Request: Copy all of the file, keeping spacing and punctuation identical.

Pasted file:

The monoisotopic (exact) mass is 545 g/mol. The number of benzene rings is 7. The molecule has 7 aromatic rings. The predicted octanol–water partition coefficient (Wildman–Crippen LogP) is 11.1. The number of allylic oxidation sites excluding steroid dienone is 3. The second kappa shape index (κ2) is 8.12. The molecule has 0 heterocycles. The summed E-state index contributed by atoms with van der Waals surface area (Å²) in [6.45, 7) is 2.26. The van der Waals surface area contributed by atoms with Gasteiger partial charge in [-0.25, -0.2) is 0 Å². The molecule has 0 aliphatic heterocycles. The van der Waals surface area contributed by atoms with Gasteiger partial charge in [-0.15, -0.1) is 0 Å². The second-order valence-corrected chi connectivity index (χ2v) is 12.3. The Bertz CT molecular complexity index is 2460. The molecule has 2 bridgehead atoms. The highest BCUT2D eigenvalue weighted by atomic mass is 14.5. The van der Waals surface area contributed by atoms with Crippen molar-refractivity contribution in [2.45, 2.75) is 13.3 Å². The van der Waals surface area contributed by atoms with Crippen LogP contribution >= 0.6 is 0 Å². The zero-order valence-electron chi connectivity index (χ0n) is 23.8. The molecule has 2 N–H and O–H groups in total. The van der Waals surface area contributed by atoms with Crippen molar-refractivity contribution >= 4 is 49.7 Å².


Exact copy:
The monoisotopic (exact) mass is 545 g/mol. The number of benzene rings is 7. The molecule has 7 aromatic rings. The predicted octanol–water partition coefficient (Wildman–Crippen LogP) is 11.1. The number of allylic oxidation sites excluding steroid dienone is 3. The second kappa shape index (κ2) is 8.12. The molecule has 0 heterocycles. The summed E-state index contributed by atoms with van der Waals surface area (Å²) in [6.45, 7) is 2.26. The van der Waals surface area contributed by atoms with Gasteiger partial charge in [-0.25, -0.2) is 0 Å². The molecule has 0 aliphatic heterocycles. The van der Waals surface area contributed by atoms with Gasteiger partial charge in [-0.15, -0.1) is 0 Å². The second-order valence-corrected chi connectivity index (χ2v) is 12.3. The Bertz CT molecular complexity index is 2460. The molecule has 2 bridgehead atoms. The highest BCUT2D eigenvalue weighted by atomic mass is 14.5. The van der Waals surface area contributed by atoms with Crippen molar-refractivity contribution in [2.45, 2.75) is 13.3 Å². The van der Waals surface area contributed by atoms with Crippen LogP contribution >= 0.6 is 0 Å². The zero-order valence-electron chi connectivity index (χ0n) is 23.8. The molecule has 2 N–H and O–H groups in total. The van der Waals surface area contributed by atoms with Crippen molar-refractivity contribution >= 4 is 49.7 Å².